2 hrs 42 Mins | Action | 26 Mar 2021
Cast - Rana Daggubati, Zoya Hussain, Vishnu Vishal,
Director - Prabhu Solomon
Producer - Eros International
Banner - Eros International
Music - Shantanu Moitra
Rana Daggubati’s Aranya has caught all the attention given the Jungle backdrop. It is widely promoted as an elephant story but what ends up is a political drama. Does Aranya thrill? Does it keep audiences hooked? Head out to our review to know.
What is it about?
Narendra Bhupati aka Aranya (Rana Daggubati), the ‘Forest Man Of India’, empathises for the elephants in the forest in Visakhapatnam whom he befriended from his childhood when a real-estate group backed by Minister Kanakamedala Raja Gopalam (Anant Mahadevan) poses major threat to their natural habitat. It was the minister’s dream project to build a township and he chose a reserve forest area. As the wall is built around the project that blocks the way of elephants and their access to water bodies, Aranya fights against the system. Will Aranya succeed?
The film scores in terms of the technical aspects. Be it Ashok Kumar’s brilliant camera work or the flawless sound mixing by Oscar-Award winner Rasool Pookuty or the rich production design, Aranya scores on these points. Whereas it struggles with its weak writing which is throughout predictable and flat. Prabhu Solomon’s direction is a big let down. Yet his attention to minute detail works well in favour of the film. He has successfully recreated the forest atmosphere. But the messy political drama puts us off. Whenever the narrative moves away from the forest, the film turns routine and boring.
Rana’s performance is stupendous in author-backed role Aranya. He deserves a pat on the back for his guts to choose an elderly role even sporting white hairs. But none of the other characters in the film are developed on par with Aranya. Antagonist Anant Mahadevan played a typecast political baddie and his dream of township isn’t established well. The sincere journalist (Shriya Pilgaonker) tries to support Aranya but can’t really help just like the spectators. Singa (Vishnu Vishal), a mahout who takes care of his elephant Chitti, and naxalite (Zoya Hussain) got roles that distract from the story. Their love track is unconvincing and fails to connect. Even Raghu Babu’s artificial comedy fails to crack up.
Cinematography & Background Score
Lack Of Thrills
Stories like Aranya are rare which one can’t come across every Friday. Given this, it has ample scope to make it deliver. But auteur Prabhu Solomon gets confused himself and confuses the audience in narrating the tale of a Forest Man. The human-wildlife conflict is a good point but that is not what the director highlights as he gets lost in the political drama that dominates throughout. He has scenes scattered all over. For instance, where does the Delhi episode lead to is not shown. Also, the contempt case against the real-estate firm is left midway not telling what has happened.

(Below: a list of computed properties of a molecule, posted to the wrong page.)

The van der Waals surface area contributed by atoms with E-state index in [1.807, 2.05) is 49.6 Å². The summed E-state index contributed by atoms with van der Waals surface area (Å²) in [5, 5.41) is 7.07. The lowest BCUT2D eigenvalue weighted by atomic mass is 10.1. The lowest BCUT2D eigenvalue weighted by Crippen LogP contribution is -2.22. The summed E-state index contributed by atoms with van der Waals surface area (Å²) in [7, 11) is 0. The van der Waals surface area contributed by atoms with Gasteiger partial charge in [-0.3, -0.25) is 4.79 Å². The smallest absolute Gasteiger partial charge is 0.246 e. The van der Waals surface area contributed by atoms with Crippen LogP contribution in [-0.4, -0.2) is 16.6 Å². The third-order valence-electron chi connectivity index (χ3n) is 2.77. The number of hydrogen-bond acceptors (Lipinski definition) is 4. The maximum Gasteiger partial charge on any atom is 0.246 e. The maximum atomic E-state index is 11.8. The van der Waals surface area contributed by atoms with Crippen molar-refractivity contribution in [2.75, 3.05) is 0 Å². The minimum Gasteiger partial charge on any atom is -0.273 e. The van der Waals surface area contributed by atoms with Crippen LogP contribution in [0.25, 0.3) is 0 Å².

Police and government officials are shown in poor light and protecting the minister even when he breaks the law. This was shown in an unconvincing manner. Media rushes to the forest everytime. No questions please. Why does the minister visit Aranya in the prison and provoke him only to get caught by him by his neck? All these give us a sense that the film is a collage of bits and pieces which are joined arbitrarily. Even the Vishnu Vishal and naxalite lady’s characters ended incomplete. The entire naxalite layer has no significance and one wonders how it is relevant to the story. The elephant’s part should be developed more to care for. Director focuses on the protagonist and often distracts from the plot point. The court-room sequence also doesn’t turn out as expected.
While the first-half holds some curiosity on what comes next, the second half of the film where the narrative goes haywire. There are too many loose-ends and umpteen questions that are left unanswered. Several logics were missed which should not be the case when telling a story based on true incidents. The climax is pointless and just a half-cooked attempt to end the story. Neither it thrills nor it engages.
Appealing visuals, attention to minute details in forest, terrific background music, flawless sound mixing are the saving grace. On the whole, Aranya could be a better attempt provided it is written well. The intention of saving the environment is unarguably good, but that is not addressed well. Aranya leaves you wanting for more and better.
Bottom-line: Aranya ‘Rodhana’